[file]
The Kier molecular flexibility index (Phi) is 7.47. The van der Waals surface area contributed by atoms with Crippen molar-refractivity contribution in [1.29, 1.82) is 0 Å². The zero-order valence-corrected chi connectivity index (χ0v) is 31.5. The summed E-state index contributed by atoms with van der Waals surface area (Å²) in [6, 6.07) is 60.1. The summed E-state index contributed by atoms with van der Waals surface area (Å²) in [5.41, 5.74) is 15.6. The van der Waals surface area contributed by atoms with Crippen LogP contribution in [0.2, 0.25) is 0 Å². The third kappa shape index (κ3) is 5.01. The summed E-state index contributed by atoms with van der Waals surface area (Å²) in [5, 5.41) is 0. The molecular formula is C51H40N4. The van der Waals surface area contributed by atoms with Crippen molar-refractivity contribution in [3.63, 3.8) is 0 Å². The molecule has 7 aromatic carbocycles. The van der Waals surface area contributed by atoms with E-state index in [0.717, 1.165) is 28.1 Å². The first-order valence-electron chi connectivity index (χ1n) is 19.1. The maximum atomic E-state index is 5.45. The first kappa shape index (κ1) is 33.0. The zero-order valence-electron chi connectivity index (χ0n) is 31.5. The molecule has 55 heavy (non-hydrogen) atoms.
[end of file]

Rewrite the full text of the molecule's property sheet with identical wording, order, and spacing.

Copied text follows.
The Kier molecular flexibility index (Phi) is 7.47. The van der Waals surface area contributed by atoms with Crippen molar-refractivity contribution in [1.29, 1.82) is 0 Å². The zero-order valence-corrected chi connectivity index (χ0v) is 31.5. The summed E-state index contributed by atoms with van der Waals surface area (Å²) in [6, 6.07) is 60.1. The summed E-state index contributed by atoms with van der Waals surface area (Å²) in [5.41, 5.74) is 15.6. The van der Waals surface area contributed by atoms with Crippen LogP contribution in [0.2, 0.25) is 0 Å². The third kappa shape index (κ3) is 5.01. The summed E-state index contributed by atoms with van der Waals surface area (Å²) in [5, 5.41) is 0. The molecular formula is C51H40N4. The van der Waals surface area contributed by atoms with Crippen molar-refractivity contribution in [3.63, 3.8) is 0 Å². The molecule has 7 aromatic carbocycles. The van der Waals surface area contributed by atoms with E-state index in [0.717, 1.165) is 28.1 Å². The first-order valence-electron chi connectivity index (χ1n) is 19.1. The maximum atomic E-state index is 5.45. The first kappa shape index (κ1) is 33.0. The zero-order valence-electron chi connectivity index (χ0n) is 31.5. The molecule has 55 heavy (non-hydrogen) atoms.